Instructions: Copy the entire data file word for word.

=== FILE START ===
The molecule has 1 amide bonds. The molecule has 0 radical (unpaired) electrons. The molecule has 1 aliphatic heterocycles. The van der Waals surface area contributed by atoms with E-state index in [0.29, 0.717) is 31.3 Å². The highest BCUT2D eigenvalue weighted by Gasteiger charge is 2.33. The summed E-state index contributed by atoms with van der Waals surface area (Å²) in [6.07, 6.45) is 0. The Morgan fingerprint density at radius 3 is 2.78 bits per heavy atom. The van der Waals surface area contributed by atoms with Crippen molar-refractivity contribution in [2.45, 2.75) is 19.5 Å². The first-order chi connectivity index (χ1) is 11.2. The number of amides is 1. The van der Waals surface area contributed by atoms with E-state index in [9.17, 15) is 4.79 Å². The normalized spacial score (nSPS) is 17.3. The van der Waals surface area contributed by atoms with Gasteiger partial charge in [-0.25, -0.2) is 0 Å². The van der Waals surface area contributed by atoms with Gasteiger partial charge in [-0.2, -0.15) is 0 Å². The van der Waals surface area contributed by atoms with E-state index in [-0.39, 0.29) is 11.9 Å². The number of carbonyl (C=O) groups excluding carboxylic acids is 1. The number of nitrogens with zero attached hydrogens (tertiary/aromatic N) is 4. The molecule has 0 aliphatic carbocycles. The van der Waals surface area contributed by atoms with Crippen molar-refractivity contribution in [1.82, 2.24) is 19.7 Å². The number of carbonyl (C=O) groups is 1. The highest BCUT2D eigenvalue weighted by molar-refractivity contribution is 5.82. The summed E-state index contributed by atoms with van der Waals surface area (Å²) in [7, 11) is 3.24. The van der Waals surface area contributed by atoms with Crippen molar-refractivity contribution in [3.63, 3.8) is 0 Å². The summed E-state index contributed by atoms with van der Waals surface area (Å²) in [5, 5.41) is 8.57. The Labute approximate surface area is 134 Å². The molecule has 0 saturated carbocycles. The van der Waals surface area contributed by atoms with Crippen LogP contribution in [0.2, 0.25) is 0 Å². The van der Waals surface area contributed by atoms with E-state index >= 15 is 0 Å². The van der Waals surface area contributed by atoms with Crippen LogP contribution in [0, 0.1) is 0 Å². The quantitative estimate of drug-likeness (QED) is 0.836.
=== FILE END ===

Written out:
The molecule has 1 amide bonds. The molecule has 0 radical (unpaired) electrons. The molecule has 1 aliphatic heterocycles. The van der Waals surface area contributed by atoms with E-state index in [0.29, 0.717) is 31.3 Å². The highest BCUT2D eigenvalue weighted by Gasteiger charge is 2.33. The summed E-state index contributed by atoms with van der Waals surface area (Å²) in [6.07, 6.45) is 0. The Morgan fingerprint density at radius 3 is 2.78 bits per heavy atom. The van der Waals surface area contributed by atoms with Crippen molar-refractivity contribution in [2.45, 2.75) is 19.5 Å². The first-order chi connectivity index (χ1) is 11.2. The number of amides is 1. The van der Waals surface area contributed by atoms with E-state index in [9.17, 15) is 4.79 Å². The normalized spacial score (nSPS) is 17.3. The van der Waals surface area contributed by atoms with Gasteiger partial charge in [-0.25, -0.2) is 0 Å². The van der Waals surface area contributed by atoms with Gasteiger partial charge in [-0.2, -0.15) is 0 Å². The van der Waals surface area contributed by atoms with E-state index in [-0.39, 0.29) is 11.9 Å². The number of carbonyl (C=O) groups excluding carboxylic acids is 1. The number of nitrogens with zero attached hydrogens (tertiary/aromatic N) is 4. The molecule has 0 aliphatic carbocycles. The van der Waals surface area contributed by atoms with Crippen molar-refractivity contribution in [1.82, 2.24) is 19.7 Å². The number of carbonyl (C=O) groups is 1. The highest BCUT2D eigenvalue weighted by molar-refractivity contribution is 5.82. The summed E-state index contributed by atoms with van der Waals surface area (Å²) in [7, 11) is 3.24. The van der Waals surface area contributed by atoms with Crippen molar-refractivity contribution in [3.63, 3.8) is 0 Å². The summed E-state index contributed by atoms with van der Waals surface area (Å²) in [5, 5.41) is 8.57. The Labute approximate surface area is 134 Å². The molecule has 0 saturated carbocycles. The van der Waals surface area contributed by atoms with Crippen LogP contribution in [0.2, 0.25) is 0 Å². The van der Waals surface area contributed by atoms with E-state index >= 15 is 0 Å². The van der Waals surface area contributed by atoms with Crippen LogP contribution in [0, 0.1) is 0 Å². The quantitative estimate of drug-likeness (QED) is 0.836.